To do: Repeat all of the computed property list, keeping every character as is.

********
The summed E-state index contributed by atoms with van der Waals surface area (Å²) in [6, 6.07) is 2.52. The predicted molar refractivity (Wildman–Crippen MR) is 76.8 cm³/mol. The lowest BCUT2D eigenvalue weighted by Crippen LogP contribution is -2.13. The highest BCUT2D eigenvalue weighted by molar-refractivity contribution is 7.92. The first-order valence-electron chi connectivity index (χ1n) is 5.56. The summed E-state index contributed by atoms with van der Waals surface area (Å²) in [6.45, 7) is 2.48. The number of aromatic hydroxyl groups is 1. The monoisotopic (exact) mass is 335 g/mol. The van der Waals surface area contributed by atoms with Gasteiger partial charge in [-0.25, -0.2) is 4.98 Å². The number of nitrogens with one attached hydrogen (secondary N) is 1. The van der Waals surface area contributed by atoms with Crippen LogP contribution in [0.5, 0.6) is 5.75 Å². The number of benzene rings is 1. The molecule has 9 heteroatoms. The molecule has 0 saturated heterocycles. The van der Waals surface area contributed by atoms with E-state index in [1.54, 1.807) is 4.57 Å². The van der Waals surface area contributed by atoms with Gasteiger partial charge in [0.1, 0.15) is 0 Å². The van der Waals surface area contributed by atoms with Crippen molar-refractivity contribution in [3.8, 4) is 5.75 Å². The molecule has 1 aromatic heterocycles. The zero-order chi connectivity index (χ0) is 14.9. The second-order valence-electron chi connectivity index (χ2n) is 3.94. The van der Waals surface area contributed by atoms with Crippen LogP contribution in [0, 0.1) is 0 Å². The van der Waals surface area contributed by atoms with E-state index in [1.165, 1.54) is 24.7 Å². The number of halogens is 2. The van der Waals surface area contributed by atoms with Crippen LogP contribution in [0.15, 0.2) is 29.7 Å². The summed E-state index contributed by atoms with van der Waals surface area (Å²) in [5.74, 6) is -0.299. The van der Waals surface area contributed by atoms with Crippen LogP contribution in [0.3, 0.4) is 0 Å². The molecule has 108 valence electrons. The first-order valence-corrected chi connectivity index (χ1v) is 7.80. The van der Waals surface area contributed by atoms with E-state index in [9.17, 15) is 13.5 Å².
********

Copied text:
The summed E-state index contributed by atoms with van der Waals surface area (Å²) in [6, 6.07) is 2.52. The predicted molar refractivity (Wildman–Crippen MR) is 76.8 cm³/mol. The lowest BCUT2D eigenvalue weighted by Crippen LogP contribution is -2.13. The highest BCUT2D eigenvalue weighted by molar-refractivity contribution is 7.92. The first-order valence-electron chi connectivity index (χ1n) is 5.56. The summed E-state index contributed by atoms with van der Waals surface area (Å²) in [6.45, 7) is 2.48. The number of aromatic hydroxyl groups is 1. The monoisotopic (exact) mass is 335 g/mol. The van der Waals surface area contributed by atoms with Gasteiger partial charge in [-0.25, -0.2) is 4.98 Å². The number of nitrogens with one attached hydrogen (secondary N) is 1. The van der Waals surface area contributed by atoms with Crippen LogP contribution in [0.5, 0.6) is 5.75 Å². The number of benzene rings is 1. The molecule has 9 heteroatoms. The molecule has 0 saturated heterocycles. The van der Waals surface area contributed by atoms with E-state index in [1.54, 1.807) is 4.57 Å². The van der Waals surface area contributed by atoms with Gasteiger partial charge in [0.1, 0.15) is 0 Å². The van der Waals surface area contributed by atoms with Crippen molar-refractivity contribution in [3.8, 4) is 5.75 Å². The molecule has 1 aromatic heterocycles. The zero-order chi connectivity index (χ0) is 14.9. The second-order valence-electron chi connectivity index (χ2n) is 3.94. The van der Waals surface area contributed by atoms with Crippen LogP contribution in [0, 0.1) is 0 Å². The van der Waals surface area contributed by atoms with E-state index in [1.165, 1.54) is 24.7 Å². The number of halogens is 2. The van der Waals surface area contributed by atoms with Crippen LogP contribution in [0.15, 0.2) is 29.7 Å². The summed E-state index contributed by atoms with van der Waals surface area (Å²) in [5.74, 6) is -0.299. The van der Waals surface area contributed by atoms with Crippen LogP contribution in [0.3, 0.4) is 0 Å². The molecule has 108 valence electrons. The first-order valence-corrected chi connectivity index (χ1v) is 7.80. The van der Waals surface area contributed by atoms with E-state index in [9.17, 15) is 13.5 Å².